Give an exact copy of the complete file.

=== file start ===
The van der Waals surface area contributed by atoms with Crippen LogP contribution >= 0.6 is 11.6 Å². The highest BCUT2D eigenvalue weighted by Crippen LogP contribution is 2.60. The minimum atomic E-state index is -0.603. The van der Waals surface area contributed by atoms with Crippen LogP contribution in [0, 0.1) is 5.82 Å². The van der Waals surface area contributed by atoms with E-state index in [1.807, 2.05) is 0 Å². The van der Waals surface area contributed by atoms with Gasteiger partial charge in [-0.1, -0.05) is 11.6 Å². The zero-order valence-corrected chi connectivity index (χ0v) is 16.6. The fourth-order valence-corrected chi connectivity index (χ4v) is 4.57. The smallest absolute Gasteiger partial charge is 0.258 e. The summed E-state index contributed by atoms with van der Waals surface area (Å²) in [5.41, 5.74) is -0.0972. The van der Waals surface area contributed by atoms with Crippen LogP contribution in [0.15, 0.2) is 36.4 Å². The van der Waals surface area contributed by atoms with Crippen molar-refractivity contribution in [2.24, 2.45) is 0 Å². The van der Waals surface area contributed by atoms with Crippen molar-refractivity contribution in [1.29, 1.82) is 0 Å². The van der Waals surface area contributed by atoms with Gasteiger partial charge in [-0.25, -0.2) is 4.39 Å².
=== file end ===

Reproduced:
The van der Waals surface area contributed by atoms with Crippen LogP contribution >= 0.6 is 11.6 Å². The highest BCUT2D eigenvalue weighted by Crippen LogP contribution is 2.60. The minimum atomic E-state index is -0.603. The van der Waals surface area contributed by atoms with Crippen LogP contribution in [0, 0.1) is 5.82 Å². The van der Waals surface area contributed by atoms with E-state index in [1.807, 2.05) is 0 Å². The van der Waals surface area contributed by atoms with Gasteiger partial charge in [-0.1, -0.05) is 11.6 Å². The zero-order valence-corrected chi connectivity index (χ0v) is 16.6. The fourth-order valence-corrected chi connectivity index (χ4v) is 4.57. The smallest absolute Gasteiger partial charge is 0.258 e. The summed E-state index contributed by atoms with van der Waals surface area (Å²) in [5.41, 5.74) is -0.0972. The van der Waals surface area contributed by atoms with Crippen LogP contribution in [0.15, 0.2) is 36.4 Å². The van der Waals surface area contributed by atoms with Crippen molar-refractivity contribution in [2.24, 2.45) is 0 Å². The van der Waals surface area contributed by atoms with Crippen molar-refractivity contribution in [1.29, 1.82) is 0 Å². The van der Waals surface area contributed by atoms with Gasteiger partial charge in [-0.25, -0.2) is 4.39 Å².